Batman Arkham Knight Review

By Robert Settle on 6th July 2015

Mark my words, Arkham Knight will be a contender for game of the year and it could potentially win it despite facing some very stiff competition in 2015. This is shaping up to be a fantastic year for games. Microsoft and Sony both had arguably one of their best E3s after so many years with some incredibly looking first party titles. To make things even more difficult, Bethesda has a couple of juggernauts with Ubisoft, Activision and EA all competing for control of our purse strings. However, Arkham Knight is something truly special and I couldn’t be happier that it has released in the June window, allowing me to spend plenty of time to enjoy it without the release clashing with other huge blockbusters (apart from Elder Scrolls Online which released recently).

Arkham Asylum was the first of very impressive trilogy of action games. It was thoroughly enjoyable, intense and challenging at times. However it had its flaws. It’s amazing to see how far the Arkham franchise has come since then, and Arkham Knight is the perfect ending to quite a spectacular journey. Arkham Knight expands in almost every way from its predecessor. The combat is more brutal, the city of Gotham is larger, the traversal options are considerably more expansive and there are also more villains to take on.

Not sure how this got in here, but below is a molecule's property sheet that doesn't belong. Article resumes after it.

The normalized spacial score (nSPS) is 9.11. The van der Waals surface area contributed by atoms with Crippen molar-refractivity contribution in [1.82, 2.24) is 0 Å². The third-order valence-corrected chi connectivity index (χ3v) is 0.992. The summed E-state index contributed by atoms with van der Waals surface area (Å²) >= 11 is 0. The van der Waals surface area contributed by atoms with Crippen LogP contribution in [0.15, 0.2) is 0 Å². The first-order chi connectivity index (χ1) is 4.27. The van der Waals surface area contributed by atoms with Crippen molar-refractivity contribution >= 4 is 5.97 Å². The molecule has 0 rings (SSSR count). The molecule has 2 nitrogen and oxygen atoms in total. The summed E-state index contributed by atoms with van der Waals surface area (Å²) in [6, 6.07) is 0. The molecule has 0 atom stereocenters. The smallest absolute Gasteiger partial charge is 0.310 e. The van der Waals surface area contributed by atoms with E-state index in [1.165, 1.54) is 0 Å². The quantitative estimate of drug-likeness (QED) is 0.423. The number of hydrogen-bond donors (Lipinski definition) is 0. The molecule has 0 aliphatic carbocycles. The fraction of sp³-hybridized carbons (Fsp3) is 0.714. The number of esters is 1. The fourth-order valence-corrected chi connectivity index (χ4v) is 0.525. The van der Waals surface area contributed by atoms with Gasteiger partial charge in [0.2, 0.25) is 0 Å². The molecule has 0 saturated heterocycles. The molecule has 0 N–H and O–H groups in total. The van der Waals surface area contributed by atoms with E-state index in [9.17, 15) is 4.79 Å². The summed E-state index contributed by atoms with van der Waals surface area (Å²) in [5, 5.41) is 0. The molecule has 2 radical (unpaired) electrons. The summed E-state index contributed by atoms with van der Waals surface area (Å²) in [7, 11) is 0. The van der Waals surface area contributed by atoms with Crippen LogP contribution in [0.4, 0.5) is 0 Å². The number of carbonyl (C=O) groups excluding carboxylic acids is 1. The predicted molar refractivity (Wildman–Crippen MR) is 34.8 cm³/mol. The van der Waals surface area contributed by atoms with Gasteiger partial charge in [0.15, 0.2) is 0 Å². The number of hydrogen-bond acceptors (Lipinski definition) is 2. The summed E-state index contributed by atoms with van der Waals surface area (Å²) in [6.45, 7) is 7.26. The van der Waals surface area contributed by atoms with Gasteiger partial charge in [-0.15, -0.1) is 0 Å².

One of the biggest additions to the franchise is the introduction of the batmobile. This was a much needed feature since the map is huge and swinging from one corner to another can take a while (although sometimes, you will have the urge to do exactly this due to the gorgeous graphics). The batmobile isn’t just a vehicle introduced to let you travel faster either. It plays an integral part in many of the missions.

Arkham Knight does a great job in humanizing Bruce Wayne. In previous Arkham games, you often forget that there is a man behind the mask and he is only human. Arkham Knight places an emphasis on the relationship between Wayne, the Gordons and the Robins. There are supernatural elements to this game, which some may not be a fan of. However this only emphasizes how you’re still just playing as someone who is a mere mortal with fancy gadgets and a fighting skillset.

The title of the game is indicative of who the main villain of the game is. The Arkham Knight is not Batman himself, but in fact an ally of Scarecrow who is essentially the evil version of Batman. As the story pans out though, his relevance becomes lesser (at least for the duration of the plot) since you end up having to focus on some of the other villains that surprisingly make appearances to act as obstacles in your way. The best villain is clearly Scarecrow and the actor behind the character, John Noble, does an incredible job that should win him some awards. He makes the character extremely terrifying to be around and I have to admit that I was very unsettled whenever Scarecrow made an appearance. The Joker also makes a return, with Mark Hamill reprising his role. There’s no doubt that the voice acting is one of the main reasons why Arkham Knight is going to be a contender for game of the year.